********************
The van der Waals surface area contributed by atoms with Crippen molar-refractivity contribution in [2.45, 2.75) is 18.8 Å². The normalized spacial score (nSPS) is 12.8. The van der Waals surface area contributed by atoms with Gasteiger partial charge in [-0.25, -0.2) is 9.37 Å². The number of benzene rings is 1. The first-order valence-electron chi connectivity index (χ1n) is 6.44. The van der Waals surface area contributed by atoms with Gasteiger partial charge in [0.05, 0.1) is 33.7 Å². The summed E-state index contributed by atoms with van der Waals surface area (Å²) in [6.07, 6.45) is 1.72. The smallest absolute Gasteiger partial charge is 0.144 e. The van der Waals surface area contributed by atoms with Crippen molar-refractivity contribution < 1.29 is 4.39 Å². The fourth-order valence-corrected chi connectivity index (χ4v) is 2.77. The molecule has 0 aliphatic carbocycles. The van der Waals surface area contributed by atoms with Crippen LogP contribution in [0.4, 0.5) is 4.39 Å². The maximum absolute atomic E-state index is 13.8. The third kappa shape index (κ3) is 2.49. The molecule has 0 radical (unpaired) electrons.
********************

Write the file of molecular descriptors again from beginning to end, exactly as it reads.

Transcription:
The van der Waals surface area contributed by atoms with Crippen molar-refractivity contribution in [2.45, 2.75) is 18.8 Å². The normalized spacial score (nSPS) is 12.8. The van der Waals surface area contributed by atoms with Gasteiger partial charge in [-0.25, -0.2) is 9.37 Å². The number of benzene rings is 1. The first-order valence-electron chi connectivity index (χ1n) is 6.44. The van der Waals surface area contributed by atoms with Gasteiger partial charge in [0.05, 0.1) is 33.7 Å². The summed E-state index contributed by atoms with van der Waals surface area (Å²) in [6.07, 6.45) is 1.72. The smallest absolute Gasteiger partial charge is 0.144 e. The van der Waals surface area contributed by atoms with Crippen molar-refractivity contribution < 1.29 is 4.39 Å². The fourth-order valence-corrected chi connectivity index (χ4v) is 2.77. The molecule has 0 aliphatic carbocycles. The van der Waals surface area contributed by atoms with Crippen LogP contribution in [0.4, 0.5) is 4.39 Å². The maximum absolute atomic E-state index is 13.8. The third kappa shape index (κ3) is 2.49. The molecule has 0 radical (unpaired) electrons.